Indian steel – A growth story
Sushim Banerjee, INSDAG
26 September 2016
Indian steel market is poised to grow at a rate much exceeding the global growth. The World Steel Association has assessed that current steel consumption in India at 81.5 MT is likely to grow at 5.4 per cent in 2016 and would maintain the growth at 5.7 per cent in next year. This is against 0.2 per cent growth in the global steelmarket in the current year. The subdued growth in steel demand in the country at only 1.3 per cent over the previous year observed in the first five months of the current year is explained by declining trend of Gross Capital Formation as a percentage of GDP in the first quarter (29.8 per cent), the negative growth in Industrial Production and Manufacturing at per cent and per cent respectively in the first four months of the current fiscal and a massive low production in steel-intensive capital goods output (negative per cent). These two trends need to be reversed on an urgent basis. Already the Government is taking a few enabling policy measures to relax constraining rules and procedures to improve the business scenario so that doing business in India is improved significantly and India proves itself the most attractive destination in the world. PPP guidelines are being made more investor friendly with the government taking up the major share of the business risk, Uniform Goods and Service Tax is being implemented from April’17 after getting the concurrence of all the states.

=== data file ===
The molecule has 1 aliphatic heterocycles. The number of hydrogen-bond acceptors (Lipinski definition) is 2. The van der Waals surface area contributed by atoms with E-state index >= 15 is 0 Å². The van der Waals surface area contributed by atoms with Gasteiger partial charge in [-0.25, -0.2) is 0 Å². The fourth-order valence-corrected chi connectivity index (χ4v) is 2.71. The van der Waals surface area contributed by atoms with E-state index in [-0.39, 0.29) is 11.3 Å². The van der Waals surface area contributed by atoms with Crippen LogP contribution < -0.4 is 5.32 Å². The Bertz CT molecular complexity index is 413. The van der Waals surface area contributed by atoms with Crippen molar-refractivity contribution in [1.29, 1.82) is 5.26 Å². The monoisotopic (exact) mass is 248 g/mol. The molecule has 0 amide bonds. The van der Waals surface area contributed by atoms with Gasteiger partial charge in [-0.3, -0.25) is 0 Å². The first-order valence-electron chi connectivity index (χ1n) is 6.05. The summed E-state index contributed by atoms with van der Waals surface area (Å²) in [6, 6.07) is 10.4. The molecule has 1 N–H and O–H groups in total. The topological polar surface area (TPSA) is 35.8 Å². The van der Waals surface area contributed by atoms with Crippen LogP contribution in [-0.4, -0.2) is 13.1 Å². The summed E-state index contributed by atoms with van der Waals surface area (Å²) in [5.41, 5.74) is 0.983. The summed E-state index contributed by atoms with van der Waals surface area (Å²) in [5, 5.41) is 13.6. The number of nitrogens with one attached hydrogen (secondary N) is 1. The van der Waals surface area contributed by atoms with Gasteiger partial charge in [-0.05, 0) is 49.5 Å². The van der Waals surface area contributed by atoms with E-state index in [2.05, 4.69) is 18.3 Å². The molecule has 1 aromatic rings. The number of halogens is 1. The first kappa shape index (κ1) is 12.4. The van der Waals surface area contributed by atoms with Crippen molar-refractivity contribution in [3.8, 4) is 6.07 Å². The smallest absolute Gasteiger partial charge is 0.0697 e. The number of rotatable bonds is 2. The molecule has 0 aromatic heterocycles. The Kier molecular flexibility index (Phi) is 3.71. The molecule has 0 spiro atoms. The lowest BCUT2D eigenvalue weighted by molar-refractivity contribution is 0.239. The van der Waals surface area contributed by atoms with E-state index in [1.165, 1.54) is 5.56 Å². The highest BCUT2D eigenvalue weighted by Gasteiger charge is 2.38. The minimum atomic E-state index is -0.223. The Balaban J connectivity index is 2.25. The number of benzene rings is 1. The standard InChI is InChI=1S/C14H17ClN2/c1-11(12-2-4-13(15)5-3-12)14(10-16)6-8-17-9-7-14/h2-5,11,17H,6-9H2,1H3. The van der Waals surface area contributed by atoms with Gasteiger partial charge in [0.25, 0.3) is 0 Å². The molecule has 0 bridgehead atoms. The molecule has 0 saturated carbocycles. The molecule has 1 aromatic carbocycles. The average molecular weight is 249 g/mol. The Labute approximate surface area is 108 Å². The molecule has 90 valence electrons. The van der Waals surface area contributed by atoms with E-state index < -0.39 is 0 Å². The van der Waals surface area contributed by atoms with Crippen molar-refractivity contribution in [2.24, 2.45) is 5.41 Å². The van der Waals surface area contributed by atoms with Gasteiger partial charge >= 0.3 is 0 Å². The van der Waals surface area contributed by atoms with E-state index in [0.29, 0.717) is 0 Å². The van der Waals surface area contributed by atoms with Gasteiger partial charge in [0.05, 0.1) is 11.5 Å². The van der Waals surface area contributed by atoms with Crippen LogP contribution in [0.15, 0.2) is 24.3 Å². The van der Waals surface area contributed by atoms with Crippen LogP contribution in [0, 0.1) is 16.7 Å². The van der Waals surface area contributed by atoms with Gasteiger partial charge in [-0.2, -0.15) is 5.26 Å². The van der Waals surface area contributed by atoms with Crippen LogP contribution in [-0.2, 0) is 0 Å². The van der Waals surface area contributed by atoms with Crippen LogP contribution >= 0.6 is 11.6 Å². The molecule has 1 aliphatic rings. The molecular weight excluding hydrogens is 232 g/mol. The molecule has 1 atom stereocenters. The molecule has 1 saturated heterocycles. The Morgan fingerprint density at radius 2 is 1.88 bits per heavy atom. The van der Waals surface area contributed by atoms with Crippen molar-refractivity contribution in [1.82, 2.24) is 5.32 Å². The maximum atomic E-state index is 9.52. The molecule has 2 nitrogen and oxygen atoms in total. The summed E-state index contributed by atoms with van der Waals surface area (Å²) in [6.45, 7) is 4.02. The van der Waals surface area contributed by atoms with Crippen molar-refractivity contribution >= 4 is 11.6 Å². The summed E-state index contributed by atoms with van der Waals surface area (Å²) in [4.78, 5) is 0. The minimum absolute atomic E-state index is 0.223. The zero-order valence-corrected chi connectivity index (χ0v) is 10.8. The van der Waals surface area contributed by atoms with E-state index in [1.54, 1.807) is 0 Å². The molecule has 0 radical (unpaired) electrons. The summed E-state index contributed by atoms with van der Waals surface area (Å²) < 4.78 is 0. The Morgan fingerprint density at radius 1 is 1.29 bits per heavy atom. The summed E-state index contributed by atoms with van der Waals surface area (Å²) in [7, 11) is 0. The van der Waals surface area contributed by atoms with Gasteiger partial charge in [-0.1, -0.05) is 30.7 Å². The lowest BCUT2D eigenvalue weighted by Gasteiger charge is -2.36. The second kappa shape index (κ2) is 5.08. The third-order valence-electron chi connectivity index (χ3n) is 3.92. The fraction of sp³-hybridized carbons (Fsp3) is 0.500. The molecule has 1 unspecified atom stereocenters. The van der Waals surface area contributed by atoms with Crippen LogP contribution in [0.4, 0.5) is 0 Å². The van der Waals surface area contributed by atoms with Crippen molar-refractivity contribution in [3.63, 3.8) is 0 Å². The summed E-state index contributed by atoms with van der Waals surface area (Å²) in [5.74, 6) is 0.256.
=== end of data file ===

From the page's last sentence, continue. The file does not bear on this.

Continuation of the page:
A few mega projects like Dedicated Freight Corridors funded by World Bank and Asian Development Bank, Industrial Corridors between Amritsar and Kolkata, Chennai to Bangalore, Delhi to Mumbai are being implemented which would ultimately establish a link between North East Region with other regions of the country. Metro Rails are expanded to other cities like Ahmadabad. Railways have decided to enhance more procurement of wagons and coaches, lay down new lines and convert a large numbers of metre gauge lines to Broad gauge. The 7500km long coastline and 14500km navigable waterways are being planned to be developed as alternative to Rail and road network. A number of minor ports numbering around 200 and a number of minor airports numbering around 35 are being developed to improve the civil aviation and sea movements. All these measures would enhance the steel demand in the country and reduce logistic costs to make Indian steel cost competitive in the world market.
Thanks to a series of timely and effective trade measures adopted by the Government like Minimum Import Prices, Safeguard Duties, Anti Dumping Duties, the abundant flow of cheap steel imports from China, Japan, South Korea and Russia has been restrained. It is likely that India becomes a net exporter of steel in the current year. The rising domestic demand and increasing exports of steel by India would fully match the incremental steel availability from Indian steel plants in the coming year.